Presumptive losses are only the symptom of a larger malaise
The debate over the CAG report on coal blocks is getting bogged down in numbers now. But that is not what the report is all about. The presumptive loss figures estimated by the government auditor are meant to only convey the impact of the flawed policy for allocation of coal blocks.
The mind boggling loss numbers are just the manifestation of a larger disease which is the propensity of politicians in power to extract a rent for the public resources that they control. And these politicians have found able and worthy partners among businessmen some of whom are going all out to corner valuable public resources, be it land, spectrum or minerals.
Graduating from Licence Raj
The man who will soon be India’s Chief Economic Advisor, Raghuram Rajan, got it spot on in a recent column that he wrote, “What happened to India?” (http://www.project-syndicate.org/commentary/what-happened-to-india-) Calling it Resource Raj, Dr. Rajan says: “India’s corrupt elites have moved from controlling licences to cornering newly valuable resources like land. The Resource Raj rose from the ashes of the Licence Raj.”
You only have to trace history to understand how. The first resource-related scam of the liberalised era was probably the Sukh Ram- Himachal Futuristic Communications episode (what is it about cellular licences and corruption?) of the mid-Nineties when the hitherto unknown company bagged nine licences bidding an outrageous sum of money and was allowed to retain three of them. The powers-that-be granted the licences despite knowing fully well that the company did not have the financial wherewithal to start operations. The Himachal Futuristic case was a clear one of cornering of licences or hoarding of spectrum, whatever you want to call it, aided and abetted by the politician in power. The Unitechs and the Swans of the world copied this strategy years later.
Then came land. We all know the sham of SEZs (special economic zones) which was nothing more than a ploy by corporates to hoard land and then, of course, there is the infamous Nandigram example.
The scam over allocation of coal blocks for captive mining is the most recent example in this trend. Now, how was this possible? Why did private power and steel companies clamour for captive coal mines? It is because coal mining is a public sector monopoly with Coal India and this company, due to various reasons, was unable to meet the rising demand for the commodity.
The ideal solution then would have been to allow the private sector into coal mining, of course, with appropriate regulations and a regulator in place. But what did the government do? It dithered and chose the convenient option of allotting power or steel companies own captive mines. Never mind that the core competence of these companies was producing either power or steel and not mining coal.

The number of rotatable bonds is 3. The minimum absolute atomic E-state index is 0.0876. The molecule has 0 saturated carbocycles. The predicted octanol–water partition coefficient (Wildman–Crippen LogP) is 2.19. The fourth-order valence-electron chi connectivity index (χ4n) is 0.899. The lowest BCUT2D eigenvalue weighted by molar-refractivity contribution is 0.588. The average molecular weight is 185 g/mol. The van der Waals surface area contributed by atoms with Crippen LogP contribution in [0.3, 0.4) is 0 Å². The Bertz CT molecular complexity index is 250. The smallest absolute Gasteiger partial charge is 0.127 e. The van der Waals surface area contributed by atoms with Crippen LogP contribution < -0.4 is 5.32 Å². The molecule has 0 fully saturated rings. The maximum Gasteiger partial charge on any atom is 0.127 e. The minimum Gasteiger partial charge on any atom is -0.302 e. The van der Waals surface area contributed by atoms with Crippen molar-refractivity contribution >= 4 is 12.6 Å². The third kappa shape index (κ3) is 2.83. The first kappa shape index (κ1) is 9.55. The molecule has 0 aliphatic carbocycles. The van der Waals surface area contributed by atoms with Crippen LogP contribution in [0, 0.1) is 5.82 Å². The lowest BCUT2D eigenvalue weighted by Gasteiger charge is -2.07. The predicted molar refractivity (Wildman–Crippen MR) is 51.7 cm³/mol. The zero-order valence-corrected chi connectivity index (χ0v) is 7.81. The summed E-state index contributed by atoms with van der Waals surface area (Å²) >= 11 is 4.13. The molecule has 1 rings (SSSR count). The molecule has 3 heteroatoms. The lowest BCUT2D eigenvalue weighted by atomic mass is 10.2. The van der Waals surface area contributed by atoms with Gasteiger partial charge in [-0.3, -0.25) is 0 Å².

The businessmen were not complaining though. They found an ally in the rent-seeking politician to corner valuable resources and worse, squat on them. Simply put, this was resource capture by the private sector. In the case of coal, for instance, the capacities of the mines that were allocated to the private players far exceeded their current requirements.
Take the example of the Sasan and Tilaiya ultra mega power projects awarded to the Anil Dhirubhai Ambani Group company, Reliance Power. The Sasan project is a pit-head power plant of 3,960 MW capacity. It was awarded two mines originally, followed by a third. These mines were to supply coal for the Sasan power plant but the company wanted to use the coal for another power project it was building in Chitrangi, also in Madhya Pradesh. Though not part of the original terms under which the Sasan project was awarded, the government allowed it. That is now subject of a case filed by Tata Power in the Supreme Court.
The apparent logic behind awarding a captive mine to the project was to ensure fuel security and also cheap coal, something that was reflected in Reliance Power’s winning price bid of Rs, 1.17 per unit. But what this policy also ensured was that the winner would gain access to a mine with potential far exceeding his requirement. The Sasan mines are estimated to have 700 million tonnes of coal with peak output of 25 million tonnes per annum, well above the requirements of the power plant. The Tilaiya case is even more startling. The two captive mines awarded to the project are estimated to hold 1.3 billion tonnes of coal with a peak production capacity of 40 million tonnes. Indeed, a presentation in Reliance Power’s website claims that with the total 65 million tonnes of daily output of coal from the Sasan and Tilaiya projects’ mines, as much as 16,500 MW can be produced.
And what is the total capacity of the two power plants part of the projects? 7,960 MW. Therein lies a tale, one that the CAG is pointing his fingers at.
The government and its crisis managers are being smarter by half in attempting to turn the story of the CAG report, which is all about Resource Raj, into a debate over the credibility or otherwise of the presumptive losses. We can debate till the cows come home over whether there will really be a loss of Rs.1,86,000 crore to the government but we cannot afford to ignore the basic fact that this is the fruit of the Resource Raj.